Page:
Heading up the grassy, sandy, gravelly slopes
It was a bit tenuous to go up but even more tenuous on the descent
We stayed on the grass and sandy ledges until about 13,400' where we crossed this snowfield to get onto Pigeon's west face
On the west face (a.k.a. Southwest face)
Alright, finally some really amazing views. That's Vestal Peak in the center with Arrow Peak to it's left. The Trinities are to the right of Vestal
Andy, Nina and Sarah crossing a snowfield up high. We had made the decision at 12,400' to leave our boots and crampons so we were sporting trail running shoes here. It worked out because the snow was quite soft this late in the day (6:40pm)
This was the crux of the route we took up Pigeon. A short section of tricky low fifth class climbing. It might be fourth class but I employed a hand jam going both up and down. We didn't climb the "standard route" opting for making our own way up the peak based on what looked good to us
We gained the west ridge at ~13,850' at nearly 7:00pm. From here just a short ridge scramble to the summit
Group photo. I often feel like I'm carrying the weight of Vestal on my shoulder
Andy on the very tippy top of Pigeon
Good light so I made him stand up there longer and pose
Sarah's turn on the tippy top
The view to the east with the appropriately-named 14ers Sunlight Peak (left) and Windom Peak (center-ish)
As is often the case, it was a bit trickier descending but we took our time and enjoyed our kicked-in steps in the snow
Sarah on the descent
Crossing back across the snow field at 13,400' with beautiful late-day light bringing out the color
The makings of a gorgeous, colorful sunset...
Yeah, being up at 12,500' at sunset is awesome even if we were still many miles, hours and vertical feet away from our tent. We discussed our energy levels and desires and because none of us ever wanted to hump back up the brutally steep trail into the basin again, we decided to head over to Turret Peak even though it was already 8:30pm
Moonrise at 10:10pm as we traversed around the south side of Pigeon en route to Turret
I didn't take too many photos as the night went on because of a lack of good light
Self portrait, Turret Peak, 13,835', May 28, 2010 (just barely), 11:09pm
60 seconds time exposure ont he summit of Turret Peak at 11:08pm with Pigeon's badass east face in the background. It was a very windy but relatively warm night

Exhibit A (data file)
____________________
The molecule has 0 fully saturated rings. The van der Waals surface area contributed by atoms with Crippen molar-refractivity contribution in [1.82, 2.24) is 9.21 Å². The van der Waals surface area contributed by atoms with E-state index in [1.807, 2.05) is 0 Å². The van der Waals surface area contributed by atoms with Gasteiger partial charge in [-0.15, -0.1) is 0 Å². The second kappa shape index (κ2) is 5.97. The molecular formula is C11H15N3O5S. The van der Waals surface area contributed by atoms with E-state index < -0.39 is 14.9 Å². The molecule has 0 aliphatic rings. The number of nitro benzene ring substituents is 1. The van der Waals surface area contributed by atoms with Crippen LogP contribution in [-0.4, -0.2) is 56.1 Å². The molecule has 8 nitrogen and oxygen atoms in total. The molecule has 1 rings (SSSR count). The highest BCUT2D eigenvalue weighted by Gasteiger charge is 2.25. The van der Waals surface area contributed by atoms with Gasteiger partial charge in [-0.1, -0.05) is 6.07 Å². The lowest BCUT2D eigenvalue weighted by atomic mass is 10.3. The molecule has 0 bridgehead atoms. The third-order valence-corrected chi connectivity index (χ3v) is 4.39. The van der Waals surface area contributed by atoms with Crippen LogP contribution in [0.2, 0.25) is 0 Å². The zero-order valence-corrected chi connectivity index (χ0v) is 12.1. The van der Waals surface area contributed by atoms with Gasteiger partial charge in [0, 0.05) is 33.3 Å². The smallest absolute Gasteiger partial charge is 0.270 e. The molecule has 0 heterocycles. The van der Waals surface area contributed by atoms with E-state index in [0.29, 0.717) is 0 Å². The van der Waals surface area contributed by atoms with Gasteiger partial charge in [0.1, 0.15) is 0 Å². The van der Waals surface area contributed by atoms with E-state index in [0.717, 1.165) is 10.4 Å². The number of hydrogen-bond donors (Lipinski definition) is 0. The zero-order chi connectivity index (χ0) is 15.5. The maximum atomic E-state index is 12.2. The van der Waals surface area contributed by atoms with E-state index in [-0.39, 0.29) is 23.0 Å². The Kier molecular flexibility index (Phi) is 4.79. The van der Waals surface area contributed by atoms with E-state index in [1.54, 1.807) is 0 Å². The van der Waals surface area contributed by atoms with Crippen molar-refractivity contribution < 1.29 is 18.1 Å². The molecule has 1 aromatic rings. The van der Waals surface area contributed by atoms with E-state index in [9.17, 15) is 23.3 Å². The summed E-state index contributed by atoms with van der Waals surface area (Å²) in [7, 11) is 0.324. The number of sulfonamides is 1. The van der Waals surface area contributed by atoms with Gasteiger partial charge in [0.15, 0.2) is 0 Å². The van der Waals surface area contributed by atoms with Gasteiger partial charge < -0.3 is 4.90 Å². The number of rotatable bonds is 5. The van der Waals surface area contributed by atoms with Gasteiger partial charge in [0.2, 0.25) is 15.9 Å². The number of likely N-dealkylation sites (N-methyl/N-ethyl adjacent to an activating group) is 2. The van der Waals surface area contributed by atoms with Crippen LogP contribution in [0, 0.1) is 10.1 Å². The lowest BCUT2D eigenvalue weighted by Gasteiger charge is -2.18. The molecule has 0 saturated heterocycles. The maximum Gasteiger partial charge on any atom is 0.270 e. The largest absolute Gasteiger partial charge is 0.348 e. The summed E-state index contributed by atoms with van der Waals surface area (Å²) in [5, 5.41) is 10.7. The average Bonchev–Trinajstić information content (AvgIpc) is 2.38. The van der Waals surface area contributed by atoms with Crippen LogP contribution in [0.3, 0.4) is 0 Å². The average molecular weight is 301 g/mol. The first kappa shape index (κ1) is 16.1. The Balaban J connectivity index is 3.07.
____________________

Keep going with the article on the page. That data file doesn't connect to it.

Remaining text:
60 second exposure of Turret Peak with Andy walking through the frame with his headlamp on. At this point it was very windy and we couldn't wait to get back over to Pigeon's south side to get some shelter from the wind
We had stashed our packs on Pigeon's south side at about 12,350' earlier. Here, we're back at the packs and happy to be heading only down from here on out. Note the smiles despite the fact that it's now after midnight and we're still hours away from camp. These are the kind of people one wants for mountaineering partners
This shot turned out really cool I think. It's a 60 second exposure with Andy and Sarah's headlamps creating chaos above the sharply focused granite crystals in the foreground. From here it was another 2.5 hours descent of off-trail bushwacking and slippery steep trail to our camp
Back at camp at 4:04am and definitely time for bed. We slept hard for four hours and then I finally got to eat the beef stroganoff I had my mind on all night. For breakfast.
After our four hours of sleep and breakfast we discussed plans for the rest of the weekend since it was only Saturday morning now. No matter what we did, Andy and I would need to run the 9 miles back out while Sarah had to go with our packs on the train. We opted to head back to New Mexico so we packed up so Sarah could catch the 11:30am train to Silverton while Andy and I ran out.
Back in Silverton! It took Andy and I 2 hours, 40 minutes to run back to the Purgatory trailhead and then we drove into Silverton where Sarah had been waiting very patiently with our packs for two hours. Some ice cream was definitely in order and we made it so before heading home to Los Alamos. We got home around 10:30pm. It was a whirlwind adventure trip that won't soon be forgotten even though we didn't get to do any skiing.